Rural Women in Urban China: Gender, Migration, and Social Change

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M.E. Sharpe, 2005 - Business & Economics - 329 pages
Based on in-depth ethnographic research--and using an approach that seeks to understand how migration is experienced by the migrants themselves--this is a fascinating study of the experiences of women in rural China who joined the vast migration to Beijing and other cities at the end of the twentieth century. It focuses on the experiences of rural-urban migrants, the particular ways in which they talk about those experiences, and how those experiences affect their sense of identity.

Through first-hand accounts of actual migrant workers the author provides valuable insights into how rural women negotiate rural/urban experiences; how they respond to migration and life in the city; and how that experience shapes their world view, values, and relations with others. The book makes a major contribution to our understanding of the relationship between gender and social change, and of the ways in which globalization and modernity are experienced at the most personal level.

 

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Contents

Between Rural Idiocy and Urban Modernity
31
Assembling Working Sisters
59
In and Out of Place
87
The Place of Desire
118
Relationships
165
Identifications
206
Narrative Time and Agency
245
List of Interlocutors Named in the Text
279
Map 1 The Peoples Republic of China
283
Beijing Municipality
284
Notes
285
Glossary
301
Bibliography
311
Index
325
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Page 16 - And subjects do have agency. They are not unified, autonomous individuals exercising free will, but rather subjects whose agency is created through situations and statuses conferred on them.
Page 11 - When experience is taken as the origin of knowledge, the vision of the individual subject (the person who had the experience or the historian who recounts it) becomes the bedrock of evidence on which explanation is built.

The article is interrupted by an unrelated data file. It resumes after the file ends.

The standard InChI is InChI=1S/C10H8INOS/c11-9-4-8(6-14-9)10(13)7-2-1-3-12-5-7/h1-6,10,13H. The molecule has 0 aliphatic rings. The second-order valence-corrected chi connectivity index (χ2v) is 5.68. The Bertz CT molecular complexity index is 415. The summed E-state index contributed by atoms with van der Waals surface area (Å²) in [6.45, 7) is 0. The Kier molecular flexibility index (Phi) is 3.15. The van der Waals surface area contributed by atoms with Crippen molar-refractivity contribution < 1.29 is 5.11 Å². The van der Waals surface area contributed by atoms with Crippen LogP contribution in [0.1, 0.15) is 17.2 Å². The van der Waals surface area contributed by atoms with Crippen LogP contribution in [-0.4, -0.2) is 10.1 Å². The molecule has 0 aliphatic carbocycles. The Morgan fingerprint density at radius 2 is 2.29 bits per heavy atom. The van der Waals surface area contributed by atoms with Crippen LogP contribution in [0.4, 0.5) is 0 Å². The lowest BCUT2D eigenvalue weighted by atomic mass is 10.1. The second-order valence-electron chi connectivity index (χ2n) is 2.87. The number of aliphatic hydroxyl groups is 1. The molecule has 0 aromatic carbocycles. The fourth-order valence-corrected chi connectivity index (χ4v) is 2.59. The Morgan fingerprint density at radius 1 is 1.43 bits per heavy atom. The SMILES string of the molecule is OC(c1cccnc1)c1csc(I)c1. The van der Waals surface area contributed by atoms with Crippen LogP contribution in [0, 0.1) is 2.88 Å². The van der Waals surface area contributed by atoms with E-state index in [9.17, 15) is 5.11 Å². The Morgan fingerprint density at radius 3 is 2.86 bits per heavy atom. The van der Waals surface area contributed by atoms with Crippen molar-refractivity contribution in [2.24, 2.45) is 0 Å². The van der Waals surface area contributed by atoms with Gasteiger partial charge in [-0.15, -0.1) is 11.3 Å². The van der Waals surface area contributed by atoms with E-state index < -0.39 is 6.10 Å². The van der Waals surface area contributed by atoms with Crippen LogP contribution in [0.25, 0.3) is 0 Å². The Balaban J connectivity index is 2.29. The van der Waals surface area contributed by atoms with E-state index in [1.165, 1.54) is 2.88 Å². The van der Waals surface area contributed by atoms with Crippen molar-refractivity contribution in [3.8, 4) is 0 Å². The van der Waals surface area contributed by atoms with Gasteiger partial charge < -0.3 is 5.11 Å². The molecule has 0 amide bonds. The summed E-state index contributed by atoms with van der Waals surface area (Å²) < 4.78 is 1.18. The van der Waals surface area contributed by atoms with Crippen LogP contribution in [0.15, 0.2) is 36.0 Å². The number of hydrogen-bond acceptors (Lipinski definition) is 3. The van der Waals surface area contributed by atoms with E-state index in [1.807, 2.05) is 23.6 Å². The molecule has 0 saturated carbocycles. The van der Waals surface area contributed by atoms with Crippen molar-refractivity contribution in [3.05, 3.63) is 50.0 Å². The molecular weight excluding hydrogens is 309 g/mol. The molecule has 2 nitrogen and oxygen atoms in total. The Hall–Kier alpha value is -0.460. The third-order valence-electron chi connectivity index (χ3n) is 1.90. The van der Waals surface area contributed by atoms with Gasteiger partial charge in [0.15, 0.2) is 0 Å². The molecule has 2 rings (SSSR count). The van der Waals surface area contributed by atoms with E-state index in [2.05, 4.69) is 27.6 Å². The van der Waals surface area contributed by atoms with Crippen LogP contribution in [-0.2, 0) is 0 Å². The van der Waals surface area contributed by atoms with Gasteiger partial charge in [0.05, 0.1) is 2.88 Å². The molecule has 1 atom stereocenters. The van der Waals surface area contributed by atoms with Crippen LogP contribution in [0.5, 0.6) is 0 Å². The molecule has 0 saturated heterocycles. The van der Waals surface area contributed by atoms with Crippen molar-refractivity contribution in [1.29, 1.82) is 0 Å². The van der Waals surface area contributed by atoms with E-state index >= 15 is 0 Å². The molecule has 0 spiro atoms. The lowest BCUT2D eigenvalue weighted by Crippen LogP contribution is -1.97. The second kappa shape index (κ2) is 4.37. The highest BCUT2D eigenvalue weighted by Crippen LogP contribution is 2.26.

Page 12 - It is not individuals who have experience, but subjects who are constituted through experience. Experience in this definition then becomes not the origin of our explanation, not the authoritative (because seen or felt) evidence that grounds what is known, but rather that which we seek to explain, that about which knowledge is produced.
Page 36 - The bourgeoisie has subjected the country to the rule of the towns. It has created enormous cities, has greatly increased the urban population as compared with the rural, and has thus rescued a considerable part of the population from the idiocy of rural life.
Page 11 - Questions about the constructed nature of experience, about how subjects are constituted as different in the first place, about how one's vision is structured — about language (or discourse) and history — are left aside.
Page 12 - Making visible the experience of a different group exposes the existence of repressive mechanisms, but not their inner workings or logics; we know that difference exists, but we don't understand it as relationally constituted. For that we need to attend to the historical processes that, through discourse, position subjects and produce their experiences.
Page 37 - ... did not have correct leadership such as the proletariat and the Communist Party provide today; every peasant revolution failed, and the peasantry was invariably used by the landlords and the nobility, either during or after the revolution, as a lever for bringing about dynastic change. Therefore, although some social progress was made after each great peasant revolutionary struggle, the feudal economic relations and political system remained basically unchanged.

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